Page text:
Chancellor evaluates strengths, needs of university

Posted on Feb 11 2016 - 9:13am by Logan Kirkland

In his first semester on campus, Chancellor Jeff Vitter said he hopes to learn as much about the University, its needs and its accomplishments, as he can.
The Chancellor search committee unanimously selected Vitter, former provost and executive vice chancellor at The University of Kansas,as chancellor in late Oct. 2015.

Please follow Chancellor Vitter on Twitter at @UMchancellor (Photo by: Ariel Cobbert)

Please follow Chancellor Vitter on Twitter at @UMchancellor (Photo by: Ariel Cobbert)

On his semester-long tour, Vitter said he has observed several important facets of the University which he might help to further.
One of the greatest challenges Vitter said he faces here at the University is the continuing difficulty of securing state and national funding for higher education. Nothing is more important to the future of this state and even the world economy than education, Vitter said.

“Education is the hope of the future,” Vitter said. “It creates opportunities for people to better themselves and it breaks through stereotypes by advancing understanding at a deep level.”

Vitter said, in order for the University to continue leading in higher education, it is important to gain funding to advance programs, make learning environments more personal and provide access to the latest technology and equipment. He said the University is working hard to be as “mean and lean” as it can and as affordable as possible while still sustaining a high academic and research profile.
Vitter said he recognized diversity as “a high priority” at this University. Those who are exposed to different races, genders and international cultures, he said, will become more marketable for a global climate.

Vitter said the University and people of Mississippi are dealing with the legacy of the Confederacy and it is important to put historical buildings into context. In this way, Vitter said, students, faculty and fans understand the University’s commitment to progression and equality, but also learn from the past so graduates can “go forward as leaders of this country.”

A plaque will soon be placed in front of the Confederate statue that will put in context the history of the effigy along with the events involved, including the events surrounding the enrollment of James Meredith and the change of society, Vitter said.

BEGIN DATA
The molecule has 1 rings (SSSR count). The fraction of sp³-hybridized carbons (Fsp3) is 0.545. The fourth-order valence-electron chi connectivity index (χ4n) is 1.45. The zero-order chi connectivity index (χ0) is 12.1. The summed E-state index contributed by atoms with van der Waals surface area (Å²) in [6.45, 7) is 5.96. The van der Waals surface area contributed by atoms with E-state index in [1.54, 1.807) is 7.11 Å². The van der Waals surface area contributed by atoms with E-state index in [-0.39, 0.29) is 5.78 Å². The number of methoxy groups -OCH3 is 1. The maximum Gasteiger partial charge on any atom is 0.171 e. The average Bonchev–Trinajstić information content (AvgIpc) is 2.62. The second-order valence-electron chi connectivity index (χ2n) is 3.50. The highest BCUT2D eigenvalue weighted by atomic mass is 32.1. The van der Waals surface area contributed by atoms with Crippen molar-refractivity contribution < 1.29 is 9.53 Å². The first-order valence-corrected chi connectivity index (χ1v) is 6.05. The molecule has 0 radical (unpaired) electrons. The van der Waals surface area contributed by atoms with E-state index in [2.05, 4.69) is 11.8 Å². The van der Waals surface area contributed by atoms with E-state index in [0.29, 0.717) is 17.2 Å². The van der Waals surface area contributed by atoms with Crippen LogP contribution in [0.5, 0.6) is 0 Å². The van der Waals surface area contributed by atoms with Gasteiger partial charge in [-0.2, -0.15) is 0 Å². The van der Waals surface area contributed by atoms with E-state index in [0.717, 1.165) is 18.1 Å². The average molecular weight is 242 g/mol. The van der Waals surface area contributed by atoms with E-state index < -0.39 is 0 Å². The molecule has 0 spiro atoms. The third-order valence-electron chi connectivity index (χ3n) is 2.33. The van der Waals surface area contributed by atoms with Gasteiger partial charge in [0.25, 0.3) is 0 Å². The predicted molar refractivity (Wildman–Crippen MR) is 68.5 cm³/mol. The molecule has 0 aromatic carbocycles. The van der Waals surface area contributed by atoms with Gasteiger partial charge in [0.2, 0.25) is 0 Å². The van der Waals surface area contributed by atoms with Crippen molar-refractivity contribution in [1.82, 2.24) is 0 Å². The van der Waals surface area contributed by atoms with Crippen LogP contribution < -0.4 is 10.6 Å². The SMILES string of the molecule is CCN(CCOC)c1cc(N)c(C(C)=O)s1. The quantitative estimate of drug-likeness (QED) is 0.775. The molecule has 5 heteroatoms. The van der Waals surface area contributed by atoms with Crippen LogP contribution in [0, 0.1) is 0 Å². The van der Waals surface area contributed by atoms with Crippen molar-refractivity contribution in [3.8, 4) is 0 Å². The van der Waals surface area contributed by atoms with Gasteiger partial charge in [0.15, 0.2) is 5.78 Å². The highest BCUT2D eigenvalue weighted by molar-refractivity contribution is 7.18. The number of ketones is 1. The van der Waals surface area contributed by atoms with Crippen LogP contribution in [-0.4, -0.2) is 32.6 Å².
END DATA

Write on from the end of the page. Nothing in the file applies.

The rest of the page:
Vitter said the diversity committee formed in 2013 might also look for chances to change existing campus structures as it renovates.
“We have a lot of rehabilitation to do in some buildings and that would be an opportunity to perhaps, in one case, provide a new naming opportunity,” Vitter said. “The legacy of Mississippi has thrust the University into the spotlight, and the University has chosen to be a leader and to be out there addressing the kinds of issues like Charleston, South Carolina. While we remember our past, we are always driven to be the best we can be and lead for the future, and that’s what I think this University is about— and that makes me very proud to be a part of this University.”

Vitter said he also noticed a strong research community and students with an extensive interest in innovation and impacting society.
“What surprised me most was how special the undergraduates are in advancing that academic excellence,” Vitter said. “This University has it all. It really has the whole package.”

Vitter said the caliber of creativity and impact Ole Miss students have is incredible. He said the interaction and productivity between the University’s programs, ranging from liberal arts to the professional schools, impressed and surprised him.

“That makes this university a very vibrant place where people flock to,” Vitter said.